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      Welcome   01/25/2017

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CHfather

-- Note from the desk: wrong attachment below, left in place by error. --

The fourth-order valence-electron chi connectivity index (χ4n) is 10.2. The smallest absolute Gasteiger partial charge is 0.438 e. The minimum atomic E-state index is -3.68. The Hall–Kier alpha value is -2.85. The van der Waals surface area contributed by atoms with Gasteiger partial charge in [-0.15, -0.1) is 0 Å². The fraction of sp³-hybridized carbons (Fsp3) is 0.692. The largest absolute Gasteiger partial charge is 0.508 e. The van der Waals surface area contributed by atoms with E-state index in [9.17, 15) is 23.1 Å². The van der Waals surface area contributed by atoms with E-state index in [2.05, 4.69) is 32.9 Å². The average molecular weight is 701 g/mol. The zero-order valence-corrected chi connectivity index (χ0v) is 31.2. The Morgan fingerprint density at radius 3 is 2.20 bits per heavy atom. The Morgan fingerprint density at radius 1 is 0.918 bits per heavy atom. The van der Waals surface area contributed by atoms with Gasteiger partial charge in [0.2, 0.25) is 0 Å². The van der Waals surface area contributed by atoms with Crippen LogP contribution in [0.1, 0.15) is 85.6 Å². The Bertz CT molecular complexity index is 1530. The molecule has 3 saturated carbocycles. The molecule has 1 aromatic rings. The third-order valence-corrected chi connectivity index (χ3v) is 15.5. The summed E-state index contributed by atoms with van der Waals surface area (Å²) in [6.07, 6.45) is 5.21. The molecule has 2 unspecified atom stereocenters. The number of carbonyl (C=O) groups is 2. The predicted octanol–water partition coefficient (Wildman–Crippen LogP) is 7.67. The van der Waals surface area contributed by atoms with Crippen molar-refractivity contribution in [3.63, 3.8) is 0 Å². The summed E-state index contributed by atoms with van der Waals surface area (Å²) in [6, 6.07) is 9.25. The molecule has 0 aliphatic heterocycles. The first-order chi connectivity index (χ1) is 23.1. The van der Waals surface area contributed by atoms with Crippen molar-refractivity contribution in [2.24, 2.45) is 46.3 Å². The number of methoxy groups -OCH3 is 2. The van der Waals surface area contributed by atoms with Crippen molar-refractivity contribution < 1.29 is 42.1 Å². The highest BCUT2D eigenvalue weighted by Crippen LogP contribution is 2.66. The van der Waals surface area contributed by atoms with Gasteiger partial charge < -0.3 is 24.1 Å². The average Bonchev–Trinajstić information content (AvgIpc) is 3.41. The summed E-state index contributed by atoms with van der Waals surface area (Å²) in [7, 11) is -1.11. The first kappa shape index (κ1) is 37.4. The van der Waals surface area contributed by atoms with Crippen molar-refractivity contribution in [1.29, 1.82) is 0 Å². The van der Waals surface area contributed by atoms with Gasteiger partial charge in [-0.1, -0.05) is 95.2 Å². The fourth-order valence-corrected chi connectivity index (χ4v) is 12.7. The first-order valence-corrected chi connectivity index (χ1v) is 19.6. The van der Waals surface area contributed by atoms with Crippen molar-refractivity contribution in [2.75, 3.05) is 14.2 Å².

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  1. That's pretty essential, the mask with the air bag (reservoir). Your mask will probably have a small circle of open holes on one side. Cover that with tape, or with your thumb, as you inhale (so you're inhaling only pure O2). Be sure you have a tight seal with the mask to your face. Cut off the strap (so if you fall asleep the mask will come off). Is your oxygen in tanks (not a machine that makes oxygen)? Also very important. And a regulator that goes up to at least 15 liters per minute. And good breathing strategy. You'll find your own strategy, but for many it's deep breaths and very forceful exhales at the beginning (almost doing a "crunch" to force air out of your lungs). Some people hyperventilate with room air for 30 seconds before their first O2 inhale. Hold the O2 in your lungs for a few beats. Look down toward your feet as you are doing it all. For many, a shot of caffeine while starting the O2 speeds the abort: could be some pre-made strong coffee; many use the 2 oz. energy shots or energy drinks. Many have found that going beyond the standard setup of the basic mask and 15 lpm makes a big difference, but let's see how it goes for you with what you have.